Inkdeath

There is something deeply bittersweet about the last book in a series.

Has anyone else ever felt this? You spend two, three, even five books lost in a single world, traveling with a group of characters through hardship, loss, and triumph, and then suddenly, you pick up the final book and realize . . . this is it.

This is the final adventure you will share together. The last glimpse into a world that lives within the page. You can go back and revisit where you’ve already been, of course, but you can’t move forward any further. Once you reach the last page, your ticket into this particular world has reached its limit, and you have to find another book to wander in.

(Or reread the old series obsessively because you aren’t ready to let go just yet. We’ve all been there. No judgment.)

For me, one of the hardest ends to a brilliant series was Inkdeath, the last book in Cornelia Funke’s Inkworld series. The two previous books in the series, Inkheart and Inkspell, are some of my favorite fantasy novels ever. They are beautifully written, deeply engaging works that have held me spellbound from the moment I picked them up.

Inkdeath, as the last book in the series, had a lot to live up to as a finale, and yet it more than surpassed any expectation that I had of it.

Now permanent residents of the Inkworld, Mo and his daughter Meggie are adapting to the beauty—and the darkness—that surrounds them on a daily basis. The Adderhead, now rendered immortal by the White Book that Mo bound for him, is ruling the Inkworld with an iron fist. Dustfinger has been taken by the White Women, and the Adderhead’s pompous brother-in-law has taken over Ombra castle, taxing the already impoverished people into starvation. Their only hope lies in the Bluejay, the name of the robber that Fenoglio, this world’s author, has styled after Mo.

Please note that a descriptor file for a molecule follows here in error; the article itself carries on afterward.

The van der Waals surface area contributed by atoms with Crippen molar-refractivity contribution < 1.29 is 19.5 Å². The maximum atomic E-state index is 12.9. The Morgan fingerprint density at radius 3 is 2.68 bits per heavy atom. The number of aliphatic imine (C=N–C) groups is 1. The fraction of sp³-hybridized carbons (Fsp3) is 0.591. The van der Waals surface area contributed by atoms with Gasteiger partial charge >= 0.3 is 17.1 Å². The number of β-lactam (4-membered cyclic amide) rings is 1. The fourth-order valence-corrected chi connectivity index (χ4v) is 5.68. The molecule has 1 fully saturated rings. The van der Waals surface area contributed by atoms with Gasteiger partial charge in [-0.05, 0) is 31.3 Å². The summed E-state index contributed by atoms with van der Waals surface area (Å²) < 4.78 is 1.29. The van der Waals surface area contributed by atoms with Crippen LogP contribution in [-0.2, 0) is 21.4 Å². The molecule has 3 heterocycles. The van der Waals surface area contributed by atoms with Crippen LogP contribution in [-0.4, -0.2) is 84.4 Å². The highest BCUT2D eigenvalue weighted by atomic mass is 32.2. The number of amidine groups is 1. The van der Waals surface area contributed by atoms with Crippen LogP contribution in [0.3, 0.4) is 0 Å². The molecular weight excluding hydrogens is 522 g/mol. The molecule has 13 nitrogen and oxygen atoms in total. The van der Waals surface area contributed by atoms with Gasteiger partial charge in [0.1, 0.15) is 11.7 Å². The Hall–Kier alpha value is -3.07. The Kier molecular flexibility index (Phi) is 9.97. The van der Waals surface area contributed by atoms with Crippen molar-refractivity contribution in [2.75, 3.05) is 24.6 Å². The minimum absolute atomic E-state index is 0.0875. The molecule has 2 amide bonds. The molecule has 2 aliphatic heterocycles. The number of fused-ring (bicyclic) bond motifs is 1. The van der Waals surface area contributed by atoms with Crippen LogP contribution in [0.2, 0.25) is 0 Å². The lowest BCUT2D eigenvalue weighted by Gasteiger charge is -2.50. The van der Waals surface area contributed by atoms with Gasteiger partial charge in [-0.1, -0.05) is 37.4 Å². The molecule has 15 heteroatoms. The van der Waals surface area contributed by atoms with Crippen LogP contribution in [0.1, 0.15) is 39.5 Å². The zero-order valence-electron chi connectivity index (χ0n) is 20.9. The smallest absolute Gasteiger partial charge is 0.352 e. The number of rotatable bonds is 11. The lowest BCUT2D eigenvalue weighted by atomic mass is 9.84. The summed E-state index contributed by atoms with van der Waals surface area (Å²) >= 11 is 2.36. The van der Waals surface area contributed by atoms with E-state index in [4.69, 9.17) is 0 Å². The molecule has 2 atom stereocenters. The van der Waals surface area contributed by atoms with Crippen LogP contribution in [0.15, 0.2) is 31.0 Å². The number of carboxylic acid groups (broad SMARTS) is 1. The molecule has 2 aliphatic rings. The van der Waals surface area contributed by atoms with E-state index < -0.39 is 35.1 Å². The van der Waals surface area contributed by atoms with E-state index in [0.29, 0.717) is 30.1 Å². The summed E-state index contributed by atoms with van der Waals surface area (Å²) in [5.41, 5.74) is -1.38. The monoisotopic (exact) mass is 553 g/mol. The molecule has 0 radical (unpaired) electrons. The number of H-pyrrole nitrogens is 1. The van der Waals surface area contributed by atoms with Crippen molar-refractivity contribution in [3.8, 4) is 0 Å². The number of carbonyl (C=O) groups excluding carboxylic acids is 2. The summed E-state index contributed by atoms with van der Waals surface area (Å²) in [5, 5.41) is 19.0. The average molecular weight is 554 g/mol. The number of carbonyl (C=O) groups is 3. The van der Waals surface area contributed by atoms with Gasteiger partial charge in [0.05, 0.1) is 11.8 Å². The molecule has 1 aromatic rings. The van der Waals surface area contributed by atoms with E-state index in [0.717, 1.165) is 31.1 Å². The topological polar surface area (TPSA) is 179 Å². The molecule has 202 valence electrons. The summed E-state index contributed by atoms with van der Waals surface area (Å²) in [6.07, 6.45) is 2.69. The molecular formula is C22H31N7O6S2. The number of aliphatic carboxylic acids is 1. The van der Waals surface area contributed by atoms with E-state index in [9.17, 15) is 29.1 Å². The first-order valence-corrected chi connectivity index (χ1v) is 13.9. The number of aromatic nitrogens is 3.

Mo himself has taken on the role of the Bluejay, and his dangerous escapades have his wife and daughter fearing for his safety. But Mo, far from being willing to listen to their warnings, has found that he has a taste for the danger that he’s put himself in. In many ways, he has forgotten that the Inkworld is anything but an exciting story, one in which he is allowed to play the hero.

But his new role—and his defiance of Death’s supremacy in the previous book—soon land him in more trouble than he can escape from. All too soon, he is struggling to save not only his own life, but his daughter’s as well.

Inkdeath is a stunning conclusion to the Inkworld series, and although there have been rumors of a fourth book in the works (we can always hope, right?), it perfectly finishes the series off on its own. Still, I was sad to see this stunning series of books come to an end.

Do you have a book series that you were disappointed to see end? If so, let me know in the comments! I’d love to hear about it!

He looked up at the towers, as many of them as if a new one grew every year, at the maze of oriels and bridges and the stone griffin above the gateway. “It didn’t look like a happy ending, Meggie,” he heard himself reply. “It looked like a place from which no one ever comes back.”

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